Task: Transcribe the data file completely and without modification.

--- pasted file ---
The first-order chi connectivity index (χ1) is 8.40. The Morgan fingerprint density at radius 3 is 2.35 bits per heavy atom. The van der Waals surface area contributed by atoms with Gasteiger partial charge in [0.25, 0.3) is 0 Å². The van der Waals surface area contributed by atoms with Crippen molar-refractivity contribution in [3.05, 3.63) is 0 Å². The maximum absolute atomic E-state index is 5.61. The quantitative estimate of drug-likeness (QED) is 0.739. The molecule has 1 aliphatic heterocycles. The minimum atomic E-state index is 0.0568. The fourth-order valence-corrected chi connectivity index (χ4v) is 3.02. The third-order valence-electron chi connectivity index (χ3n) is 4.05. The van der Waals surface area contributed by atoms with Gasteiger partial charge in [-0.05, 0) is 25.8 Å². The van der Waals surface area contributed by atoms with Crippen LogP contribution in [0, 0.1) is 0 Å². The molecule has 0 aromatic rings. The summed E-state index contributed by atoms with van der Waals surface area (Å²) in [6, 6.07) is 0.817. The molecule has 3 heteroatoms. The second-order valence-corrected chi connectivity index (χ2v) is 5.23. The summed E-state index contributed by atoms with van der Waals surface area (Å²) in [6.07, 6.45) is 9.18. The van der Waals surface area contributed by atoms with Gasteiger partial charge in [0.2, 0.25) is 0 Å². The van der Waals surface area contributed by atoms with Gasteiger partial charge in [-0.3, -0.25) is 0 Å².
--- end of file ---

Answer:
The first-order chi connectivity index (χ1) is 8.40. The Morgan fingerprint density at radius 3 is 2.35 bits per heavy atom. The van der Waals surface area contributed by atoms with Gasteiger partial charge in [0.25, 0.3) is 0 Å². The van der Waals surface area contributed by atoms with Crippen molar-refractivity contribution in [3.05, 3.63) is 0 Å². The maximum absolute atomic E-state index is 5.61. The quantitative estimate of drug-likeness (QED) is 0.739. The molecule has 1 aliphatic heterocycles. The minimum atomic E-state index is 0.0568. The fourth-order valence-corrected chi connectivity index (χ4v) is 3.02. The third-order valence-electron chi connectivity index (χ3n) is 4.05. The van der Waals surface area contributed by atoms with Gasteiger partial charge in [-0.05, 0) is 25.8 Å². The van der Waals surface area contributed by atoms with Crippen LogP contribution in [0, 0.1) is 0 Å². The molecule has 0 aromatic rings. The summed E-state index contributed by atoms with van der Waals surface area (Å²) in [6, 6.07) is 0.817. The molecule has 3 heteroatoms. The second-order valence-corrected chi connectivity index (χ2v) is 5.23. The summed E-state index contributed by atoms with van der Waals surface area (Å²) in [6.07, 6.45) is 9.18. The van der Waals surface area contributed by atoms with Gasteiger partial charge in [0.2, 0.25) is 0 Å². The van der Waals surface area contributed by atoms with Gasteiger partial charge in [-0.3, -0.25) is 0 Å².